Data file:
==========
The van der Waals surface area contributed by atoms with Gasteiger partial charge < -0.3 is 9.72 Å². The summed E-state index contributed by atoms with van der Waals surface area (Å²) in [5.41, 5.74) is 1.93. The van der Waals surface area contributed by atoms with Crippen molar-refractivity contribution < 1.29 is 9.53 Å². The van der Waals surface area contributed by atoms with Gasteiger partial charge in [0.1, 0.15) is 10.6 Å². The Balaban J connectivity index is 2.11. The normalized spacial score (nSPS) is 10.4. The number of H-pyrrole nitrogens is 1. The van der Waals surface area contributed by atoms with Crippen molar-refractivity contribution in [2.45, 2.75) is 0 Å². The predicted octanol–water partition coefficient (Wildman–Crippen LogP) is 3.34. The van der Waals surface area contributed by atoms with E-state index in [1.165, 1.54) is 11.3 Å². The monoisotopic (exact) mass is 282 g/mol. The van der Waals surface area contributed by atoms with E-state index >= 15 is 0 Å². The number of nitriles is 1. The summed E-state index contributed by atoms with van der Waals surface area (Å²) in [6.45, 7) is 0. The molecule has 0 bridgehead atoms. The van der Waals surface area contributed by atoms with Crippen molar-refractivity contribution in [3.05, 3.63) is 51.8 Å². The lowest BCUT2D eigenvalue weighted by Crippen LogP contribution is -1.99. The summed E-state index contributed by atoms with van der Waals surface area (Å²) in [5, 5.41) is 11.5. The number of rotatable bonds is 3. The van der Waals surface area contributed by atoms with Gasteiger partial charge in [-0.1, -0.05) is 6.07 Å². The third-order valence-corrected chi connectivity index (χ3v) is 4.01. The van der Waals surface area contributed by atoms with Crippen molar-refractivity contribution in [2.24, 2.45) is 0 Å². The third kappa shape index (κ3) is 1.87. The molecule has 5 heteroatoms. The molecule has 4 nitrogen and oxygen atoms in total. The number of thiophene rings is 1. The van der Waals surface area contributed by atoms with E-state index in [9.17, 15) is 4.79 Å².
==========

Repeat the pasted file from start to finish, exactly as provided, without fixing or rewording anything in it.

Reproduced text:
The van der Waals surface area contributed by atoms with Gasteiger partial charge < -0.3 is 9.72 Å². The summed E-state index contributed by atoms with van der Waals surface area (Å²) in [5.41, 5.74) is 1.93. The van der Waals surface area contributed by atoms with Crippen molar-refractivity contribution < 1.29 is 9.53 Å². The van der Waals surface area contributed by atoms with Gasteiger partial charge in [0.1, 0.15) is 10.6 Å². The Balaban J connectivity index is 2.11. The normalized spacial score (nSPS) is 10.4. The number of H-pyrrole nitrogens is 1. The van der Waals surface area contributed by atoms with Crippen molar-refractivity contribution in [2.45, 2.75) is 0 Å². The predicted octanol–water partition coefficient (Wildman–Crippen LogP) is 3.34. The van der Waals surface area contributed by atoms with E-state index in [1.165, 1.54) is 11.3 Å². The monoisotopic (exact) mass is 282 g/mol. The van der Waals surface area contributed by atoms with E-state index >= 15 is 0 Å². The number of nitriles is 1. The summed E-state index contributed by atoms with van der Waals surface area (Å²) in [6.45, 7) is 0. The molecule has 0 bridgehead atoms. The van der Waals surface area contributed by atoms with Crippen molar-refractivity contribution in [3.05, 3.63) is 51.8 Å². The lowest BCUT2D eigenvalue weighted by Crippen LogP contribution is -1.99. The summed E-state index contributed by atoms with van der Waals surface area (Å²) in [5, 5.41) is 11.5. The number of rotatable bonds is 3. The van der Waals surface area contributed by atoms with Gasteiger partial charge in [-0.1, -0.05) is 6.07 Å². The third-order valence-corrected chi connectivity index (χ3v) is 4.01. The van der Waals surface area contributed by atoms with Crippen molar-refractivity contribution in [2.24, 2.45) is 0 Å². The third kappa shape index (κ3) is 1.87. The molecule has 5 heteroatoms. The molecule has 4 nitrogen and oxygen atoms in total. The number of thiophene rings is 1. The van der Waals surface area contributed by atoms with E-state index in [9.17, 15) is 4.79 Å².